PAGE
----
It’s time for part 2 of our discussion on Chris Claremont and John Byrne’s Uncanny X-Men run. Find out what awaits our band of fearless heroes after their ordeal on Murderwold. Will they find happiness on Muir Island, or just a crazy mutant? Find out what in world is happening with Jean Grey. All that and possibly the Wendigo is ahead.
I am going to waste no time and just come right out say that Wonder Woman is a fantastic movie. Patty Jenkins, the director, has done a phenomenal job. If you have not seen it, then you should quit reading this review, and go see it right now. I appreciate the view, but get lost. Anyways, since this is a review, I might as well continue. Of course there are people that probably did not listen to me. Since seeing this movie, I have been thinking about what exactly made it so good. Why has it gotten the critical praise that none of the other recent DC movies have received?
The best I can come up with is that this movie has heart. It is sincere and earnest. And I know those are pretty vague terms, so I will try to explain better. In Wonder Woman, we watch Diana grow into the role of being a hero. And yes, that is the basic premise of an origin movie, but this one differs in that there is no burden pushing her in that direction. She did not watch her parents die. She did not suffer some personal tragedy and have to become a hero to escape it. She did not do this because it would make her a better person. She started her hero’s journey because it was the right thing to do. This is where I think the favorable comparisons to Captain America: The First Avenger are. Not that they are both war movies, but that they are heroes that chose to be heroes, and were not pushed into it. The difference is that Captain America takes World War 2 fairly lightly. Wonder Woman does not do the same with The Great War. Spoilers below. (more…)
It’s time to talk about good X-men stories. That’s why Jacob and Casey join us this week to discuss Chris Claremont and John Byrne’s run on Uncanny X-men. The discussion ran pretty long, so we are breaking it up into two parts. This is part 1 of the discussion. Part 2 will be up in a couple days.
Many years ago, there was a trilogy of movies that focused the lengths people would go to in order to save the ones they loved. They explored the moral dilemmas of possibly betraying your friends in order to save your loved ones. They were also about forging your own path in the world. Where you came from did not matter. What mattered was your drive to accomplish your goals. And when things were going to hell around you, hold on dearly to the ones you love, because you do not know what the next moment may bring. Oh, and there were also pirates in this movie.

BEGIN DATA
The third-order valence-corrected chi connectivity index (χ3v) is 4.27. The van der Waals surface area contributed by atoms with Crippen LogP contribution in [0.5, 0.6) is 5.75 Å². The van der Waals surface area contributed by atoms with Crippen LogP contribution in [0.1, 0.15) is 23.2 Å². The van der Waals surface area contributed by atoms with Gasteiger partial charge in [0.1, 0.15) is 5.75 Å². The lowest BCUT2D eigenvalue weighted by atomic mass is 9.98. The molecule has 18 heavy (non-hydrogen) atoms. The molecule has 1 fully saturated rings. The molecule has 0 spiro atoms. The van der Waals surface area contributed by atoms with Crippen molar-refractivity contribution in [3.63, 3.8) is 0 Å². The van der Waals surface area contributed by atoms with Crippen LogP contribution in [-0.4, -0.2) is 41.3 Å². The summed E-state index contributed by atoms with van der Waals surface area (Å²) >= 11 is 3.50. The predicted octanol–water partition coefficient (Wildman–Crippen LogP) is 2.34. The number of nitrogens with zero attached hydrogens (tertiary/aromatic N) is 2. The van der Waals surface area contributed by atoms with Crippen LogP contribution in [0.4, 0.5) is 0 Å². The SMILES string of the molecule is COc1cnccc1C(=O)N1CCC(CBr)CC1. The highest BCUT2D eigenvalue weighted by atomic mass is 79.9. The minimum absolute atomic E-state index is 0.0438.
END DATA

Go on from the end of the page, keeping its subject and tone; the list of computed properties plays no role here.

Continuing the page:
As I am certain you could guess, of course I am talking about the first 3 Pirates of the Caribbean movies. Those first 3 movies had wonderful stories, and memorable moments. On Stranger Tides had neither. It is difficult to remember anything that stands out in that movie. I remember there were mermaids. I remember being disappointed with how Blackbeard was used. I remember feeling that the movie was sorely missing the heart that you got with Elizabeth Swan and Will Turner. It felt as if the character of Jack Sparrow had not had any type of development. Would Dead Men Tell No Tales be able to capture what the first 3 movies had? Partly. Spoilers ahead. (more…)
In this episode we take a look at John Byrne’s The Man of Steel mini-series. This mini-series, was DC Comics’ effort to reboot and simplify Superman after the Multiverse condensing story, Crisis on Infinite Earths, and stood as the cornerstone of Superman stories for almost 20 years. Also, this week’s “Better Know an X-Man” features Xorn 2.
In this episode, Anthony and J. R. continue their trek though Stephen King’s The Dark Tower series with part 4, Wizard and Glass. In this story, learn how the ka-tet is able to outsmart Blaine the Mono. See what trouble a young Roland found himself in. After that, Jacob stops in to catch us up on what has been going on in the X-Men comics.
Though new comics did just come out for yesterday, May 25, I thought that instead of just picking up midway through storylines, I’d jump back a couple months and play a quick game of catch-up from the start of the new direction of Blue/Gold era X-Men. That means our starting point will be March 29’s releases in which we will be looking at X-Men Prime #1 which gives this whole era its launch, as well as the wrapping up of All New X-Men #19, in which the time-displaced original X-Men come back together to get in place for their new book X-Men: Blue.
Anyway, since we’re doing an “everything old is new again” redo for the X-Men line, Prime is a good enough nostalgia title for nerds like me to appreciate. But before we jump into it, let’s talk about just why X-Men so desperately needed this rebranding for its line. After all, once upon a time, X-Men was Marvel’s flagship property, top of sales, with some stuff that simply could do no wrong. Unfortunately, those days are long gone. Numerous redos, new directions, retreads, and shocking twists and turns moved X-Men way past the status quo, far beyond uncharted waters, and pretty much to Hell. Actually, in the storyline, that can be taken literally.